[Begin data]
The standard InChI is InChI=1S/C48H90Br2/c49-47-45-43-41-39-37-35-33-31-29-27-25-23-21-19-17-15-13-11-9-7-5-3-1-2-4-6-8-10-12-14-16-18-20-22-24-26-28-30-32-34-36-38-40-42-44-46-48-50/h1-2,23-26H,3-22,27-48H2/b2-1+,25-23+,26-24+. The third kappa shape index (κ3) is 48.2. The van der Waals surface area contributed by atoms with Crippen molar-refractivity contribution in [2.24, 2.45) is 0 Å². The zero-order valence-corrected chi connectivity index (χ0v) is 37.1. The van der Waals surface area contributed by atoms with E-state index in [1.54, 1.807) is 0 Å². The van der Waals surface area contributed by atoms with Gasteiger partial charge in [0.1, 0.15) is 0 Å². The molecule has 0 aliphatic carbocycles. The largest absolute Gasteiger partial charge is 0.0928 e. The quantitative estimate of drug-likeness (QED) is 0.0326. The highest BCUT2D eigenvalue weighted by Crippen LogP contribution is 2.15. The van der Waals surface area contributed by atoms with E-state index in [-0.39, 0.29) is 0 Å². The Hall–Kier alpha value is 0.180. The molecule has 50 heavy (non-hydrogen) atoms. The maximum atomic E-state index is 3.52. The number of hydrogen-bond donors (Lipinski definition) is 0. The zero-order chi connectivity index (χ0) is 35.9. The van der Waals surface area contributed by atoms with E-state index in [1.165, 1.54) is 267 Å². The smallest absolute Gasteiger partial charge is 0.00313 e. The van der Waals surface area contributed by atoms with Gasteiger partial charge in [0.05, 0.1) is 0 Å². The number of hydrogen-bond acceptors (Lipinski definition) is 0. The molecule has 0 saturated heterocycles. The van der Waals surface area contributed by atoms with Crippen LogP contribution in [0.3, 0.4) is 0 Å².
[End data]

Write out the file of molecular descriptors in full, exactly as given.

The standard InChI is InChI=1S/C48H90Br2/c49-47-45-43-41-39-37-35-33-31-29-27-25-23-21-19-17-15-13-11-9-7-5-3-1-2-4-6-8-10-12-14-16-18-20-22-24-26-28-30-32-34-36-38-40-42-44-46-48-50/h1-2,23-26H,3-22,27-48H2/b2-1+,25-23+,26-24+. The third kappa shape index (κ3) is 48.2. The van der Waals surface area contributed by atoms with Crippen molar-refractivity contribution in [2.24, 2.45) is 0 Å². The zero-order valence-corrected chi connectivity index (χ0v) is 37.1. The van der Waals surface area contributed by atoms with E-state index in [1.54, 1.807) is 0 Å². The van der Waals surface area contributed by atoms with Gasteiger partial charge in [0.1, 0.15) is 0 Å². The molecule has 0 aliphatic carbocycles. The largest absolute Gasteiger partial charge is 0.0928 e. The quantitative estimate of drug-likeness (QED) is 0.0326. The highest BCUT2D eigenvalue weighted by Crippen LogP contribution is 2.15. The van der Waals surface area contributed by atoms with E-state index in [-0.39, 0.29) is 0 Å². The Hall–Kier alpha value is 0.180. The molecule has 50 heavy (non-hydrogen) atoms. The maximum atomic E-state index is 3.52. The number of hydrogen-bond donors (Lipinski definition) is 0. The zero-order chi connectivity index (χ0) is 35.9. The van der Waals surface area contributed by atoms with E-state index in [1.165, 1.54) is 267 Å². The smallest absolute Gasteiger partial charge is 0.00313 e. The van der Waals surface area contributed by atoms with Gasteiger partial charge in [0.05, 0.1) is 0 Å². The number of hydrogen-bond acceptors (Lipinski definition) is 0. The molecule has 0 saturated heterocycles. The van der Waals surface area contributed by atoms with Crippen LogP contribution in [0.3, 0.4) is 0 Å².